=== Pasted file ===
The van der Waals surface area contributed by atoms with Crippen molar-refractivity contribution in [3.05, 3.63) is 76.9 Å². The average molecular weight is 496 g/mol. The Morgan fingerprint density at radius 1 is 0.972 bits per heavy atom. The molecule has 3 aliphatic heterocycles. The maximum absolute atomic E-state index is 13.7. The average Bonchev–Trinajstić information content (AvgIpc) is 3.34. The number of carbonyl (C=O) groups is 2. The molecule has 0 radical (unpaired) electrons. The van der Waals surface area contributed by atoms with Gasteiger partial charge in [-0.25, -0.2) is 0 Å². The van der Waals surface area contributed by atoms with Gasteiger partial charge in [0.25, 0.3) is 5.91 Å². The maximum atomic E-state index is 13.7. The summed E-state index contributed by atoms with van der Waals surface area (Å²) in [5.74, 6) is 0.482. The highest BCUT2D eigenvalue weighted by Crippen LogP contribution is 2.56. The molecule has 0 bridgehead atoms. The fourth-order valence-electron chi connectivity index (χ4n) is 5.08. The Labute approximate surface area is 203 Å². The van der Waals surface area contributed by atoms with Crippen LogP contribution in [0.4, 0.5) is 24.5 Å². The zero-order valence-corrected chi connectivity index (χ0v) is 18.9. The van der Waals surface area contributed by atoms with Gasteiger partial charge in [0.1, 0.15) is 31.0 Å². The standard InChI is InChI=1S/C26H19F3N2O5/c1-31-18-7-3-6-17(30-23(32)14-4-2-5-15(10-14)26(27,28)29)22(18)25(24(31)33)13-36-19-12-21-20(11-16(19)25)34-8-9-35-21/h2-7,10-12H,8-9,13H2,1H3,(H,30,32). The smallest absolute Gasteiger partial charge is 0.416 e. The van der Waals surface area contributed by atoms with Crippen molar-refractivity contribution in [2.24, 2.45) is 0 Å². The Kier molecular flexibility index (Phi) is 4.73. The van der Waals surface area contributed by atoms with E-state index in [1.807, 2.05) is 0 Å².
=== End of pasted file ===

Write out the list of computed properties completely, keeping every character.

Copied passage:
The van der Waals surface area contributed by atoms with Crippen molar-refractivity contribution in [3.05, 3.63) is 76.9 Å². The average molecular weight is 496 g/mol. The Morgan fingerprint density at radius 1 is 0.972 bits per heavy atom. The molecule has 3 aliphatic heterocycles. The maximum absolute atomic E-state index is 13.7. The average Bonchev–Trinajstić information content (AvgIpc) is 3.34. The number of carbonyl (C=O) groups is 2. The molecule has 0 radical (unpaired) electrons. The van der Waals surface area contributed by atoms with Gasteiger partial charge in [-0.25, -0.2) is 0 Å². The van der Waals surface area contributed by atoms with Gasteiger partial charge in [0.25, 0.3) is 5.91 Å². The maximum atomic E-state index is 13.7. The summed E-state index contributed by atoms with van der Waals surface area (Å²) in [5.74, 6) is 0.482. The highest BCUT2D eigenvalue weighted by Crippen LogP contribution is 2.56. The molecule has 0 bridgehead atoms. The fourth-order valence-electron chi connectivity index (χ4n) is 5.08. The Labute approximate surface area is 203 Å². The van der Waals surface area contributed by atoms with Crippen LogP contribution in [0.4, 0.5) is 24.5 Å². The zero-order valence-corrected chi connectivity index (χ0v) is 18.9. The van der Waals surface area contributed by atoms with Gasteiger partial charge in [0.1, 0.15) is 31.0 Å². The standard InChI is InChI=1S/C26H19F3N2O5/c1-31-18-7-3-6-17(30-23(32)14-4-2-5-15(10-14)26(27,28)29)22(18)25(24(31)33)13-36-19-12-21-20(11-16(19)25)34-8-9-35-21/h2-7,10-12H,8-9,13H2,1H3,(H,30,32). The smallest absolute Gasteiger partial charge is 0.416 e. The van der Waals surface area contributed by atoms with Crippen molar-refractivity contribution in [2.24, 2.45) is 0 Å². The Kier molecular flexibility index (Phi) is 4.73. The van der Waals surface area contributed by atoms with E-state index in [1.807, 2.05) is 0 Å².